II. Wells Fargo Denies McCrea Additional HAMP Loan Modifications.

         McCrea's Complaint chronicles her unsuccessful attempts to obtain additional assistance under HAMP between May 2014 and 2017. She claims that in June 2014 her request for loan forbearance was denied, that Wells Fargo denied her “loss mitigation assistance through HAMP, ” and that Wells Fargo did not give her any options besides selling her home. (Id. at ¶ 18.) McCrea made similar requests throughout the relevant period, but complains that Wells Fargo denied her requests for HAMP-related assistance on the grounds that she had failed to provide adequate information. She alleges that between July 2015 and December 2015, Wells Fargo sent her “various unwarranted addendums asking [her] to articulate and/or clarify one or two random and trivial items in her modification application.” (Id. at ¶ 24.) McCrea alleges that she complained about Wells Fargo's methods on numerous occasions. (Id. at ¶ 26.)

         Foreclosure proceedings began in May 2016. On May 23, 2016, Wells Fargo sent a Notice of Intent to Foreclose to McCrea and appointed the Substitute Trustees. (Id. at ¶ 27.) On October 19, 2016[4] the Substitute Trustees initiated a foreclosure action in the Circuit Court for Charles County styled Devan, et al v. McCrea, case number 08-C-16-002735. (Id. at ¶ 28; Wells Fargo Ex. 5, ECF No. 8-8.) While foreclosure proceedings were pending, Wells Fargo continued to deny McCrea's requests for HAMP assistance. On December 27, 2016 Wells Fargo submitted a letter to McCrea informing that she was ineligible for a HAMP Tier 1 modification because she had already obtained such modification and that she was ineligible for a HAMP Tier 2 modification because the modified monthly payment would exceed 42% of her monthly income. (Id. at ¶¶ 33-34.) McCrea alleges that Wells Fargo's denial letter made unspecified fraudulent misrepresentations. (Id. at ¶ 34.) In early January 2017, McCrea filed an appeal with Wells Fargo challenging the determination that she was not eligible for another HAMP modification, arguing that the bank had engaged in fraud. (Id. at ¶¶ 35-36.) Wells Fargo rejected her appeal. (Id. at ¶ 36, 42, 43.)

         McCrea acknowledges that she rejected Wells Fargo's efforts to offer her additional assistance outside of HAMP. On January 17, 2017 Wells Fargo notified McCrea that she was eligible for a proprietary loan modification. (Id. at ¶ 37.) Reluctantly, McCrea agreed to a Trial Payment Plan as a prerequisite to obtaining the modification. (Id. at ¶¶ 39-40.) From February 2017 to June 2017 she made timely, monthly payments under the plan. (Id. at ¶ 48.) On April 17, 2017 Wells Fargo provided McCrea with instructions for finalizing the loan modification. (Id. at ¶ 49.) The instructions required her to sign a loan modification agreement by May 2, 2017, or else Wells Fargo would be “unable to complete the modification” and could resume collection communications and legal proceedings. (Id.) On the May 2, 2017 deadline, McCrea informed Wells Fargo that she would be seeking an “independent review” of the proposed Loan Modification Agreement. (Id. at ¶ 51.) Wells Fargo allegedly agreed to continue to accept the TPP payments during the independent review. (Id.) The next day, McCrea filed a complaint with the United States Department of Housing and Urban Development (“HUD”) and the Consumer Financial Protection Bureau (“CFPB”) accusing Wells Fargo of committing fraud by, inter alia, refusing her requests for a HAMP modification. (Id. at ¶ 52.)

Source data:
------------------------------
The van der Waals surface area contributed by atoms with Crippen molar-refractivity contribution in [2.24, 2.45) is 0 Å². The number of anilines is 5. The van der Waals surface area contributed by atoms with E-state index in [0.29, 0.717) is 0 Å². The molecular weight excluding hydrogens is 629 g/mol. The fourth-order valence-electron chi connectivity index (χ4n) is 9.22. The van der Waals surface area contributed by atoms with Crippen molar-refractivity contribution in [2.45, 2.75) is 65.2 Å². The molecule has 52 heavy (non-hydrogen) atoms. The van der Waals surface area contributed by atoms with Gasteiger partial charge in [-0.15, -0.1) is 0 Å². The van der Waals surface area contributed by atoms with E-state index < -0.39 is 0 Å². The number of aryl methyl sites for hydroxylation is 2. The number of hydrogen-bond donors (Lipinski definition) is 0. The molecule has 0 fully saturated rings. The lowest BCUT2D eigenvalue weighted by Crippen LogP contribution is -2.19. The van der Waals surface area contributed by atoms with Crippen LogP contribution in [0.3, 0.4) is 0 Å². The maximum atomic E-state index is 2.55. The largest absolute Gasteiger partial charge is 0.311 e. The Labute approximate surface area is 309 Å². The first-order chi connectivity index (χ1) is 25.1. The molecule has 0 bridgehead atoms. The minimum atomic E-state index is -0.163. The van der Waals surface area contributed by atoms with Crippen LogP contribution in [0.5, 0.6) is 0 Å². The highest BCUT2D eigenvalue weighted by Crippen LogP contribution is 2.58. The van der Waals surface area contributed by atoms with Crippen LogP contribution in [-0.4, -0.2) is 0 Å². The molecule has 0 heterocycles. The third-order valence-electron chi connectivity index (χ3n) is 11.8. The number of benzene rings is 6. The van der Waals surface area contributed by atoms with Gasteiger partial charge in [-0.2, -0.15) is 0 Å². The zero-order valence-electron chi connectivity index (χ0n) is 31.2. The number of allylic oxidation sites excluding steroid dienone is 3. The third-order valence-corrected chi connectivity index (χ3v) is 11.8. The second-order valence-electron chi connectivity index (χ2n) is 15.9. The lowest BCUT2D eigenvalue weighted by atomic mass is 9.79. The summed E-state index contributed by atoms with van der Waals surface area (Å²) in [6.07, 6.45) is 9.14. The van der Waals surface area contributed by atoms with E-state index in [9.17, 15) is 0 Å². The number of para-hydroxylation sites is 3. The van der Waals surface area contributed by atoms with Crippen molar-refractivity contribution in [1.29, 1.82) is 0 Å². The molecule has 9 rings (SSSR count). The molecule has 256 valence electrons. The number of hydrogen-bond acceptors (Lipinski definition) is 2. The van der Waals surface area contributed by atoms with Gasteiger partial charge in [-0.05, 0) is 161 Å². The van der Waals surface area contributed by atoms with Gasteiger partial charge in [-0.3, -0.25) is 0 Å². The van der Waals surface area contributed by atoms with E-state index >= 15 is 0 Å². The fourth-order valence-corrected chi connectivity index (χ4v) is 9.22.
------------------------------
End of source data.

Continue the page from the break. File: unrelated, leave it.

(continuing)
McCrea accuses Wells Fargo of retaliating against her for filing complaints with HUD and the CFPB. She alleges that, from May 3, 2017 to June 20, 2017, Wells Fargo representatives contacted her “at least three times a week and often twice a day” demanding her signature on the April 17, 2017 modification agreement. (Id. at ¶ 54.) In response to these calls, McCrea told Wells Fargo that their actions constituted harassment and accused the bank of attempting to stifle her efforts to obtain “federal review” of its actions. (Id.) On June 20, 2017, in response to McCrea's CFPB action, Wells Fargo once again explained that McCrea was not eligible for another HAMP Tier 1 modification because she had previously been approved for a Tier 1 modification in 2010, and that she was ineligible for a Tier 2 modification because it was unable to achieve a 10% reduction in her monthly mortgage payments. (Id. at ¶ 57.) On July 3, 2017, a Wells Fargo representative informed McCrea that the bank would no longer be accepting payments under the Trial Period Plan (“TPP”) because she had failed to sign the April 17, 2017 final Loan Modification Agreement. (Id. at ¶ 60.) In response, McCrea accused Wells Fargo of retaliating against her for filing a complaint with the CFPB and charged the bank with attempting to “nullify/make moot a U.S. agency's federal review of their final agreement.” (Id.)

         The foreclosure action resumed in the summer of 2017. In July 2017, the Substitute Trustees filed a bond with the Circuit Court for Charles County, Maryland and the foreclosure sale was scheduled for August 11, 2017. (Id. at ¶¶ 61-62.) On August 9, 2017, McCrea, proceeding pro se, filed an Emergency Motion to Stay and Dismiss Foreclosure Sale, raising substantially the same matters presented in this case. (Substitute Trustees Ex. 2, ECF No. 33-3.) On August 11, 2017, the Circuit Court denied her motion and McCrea's home was sold at auction. (Wells Fargo Ex. 1, at 5-6; Compl. at ¶ 70.) McCrea alleges that from August 2017 to September 2017, Defendants changed the locks to her home and “systematically removed” her personal belongings. (Id. at ¶ 71.)

         III. Subsequent ...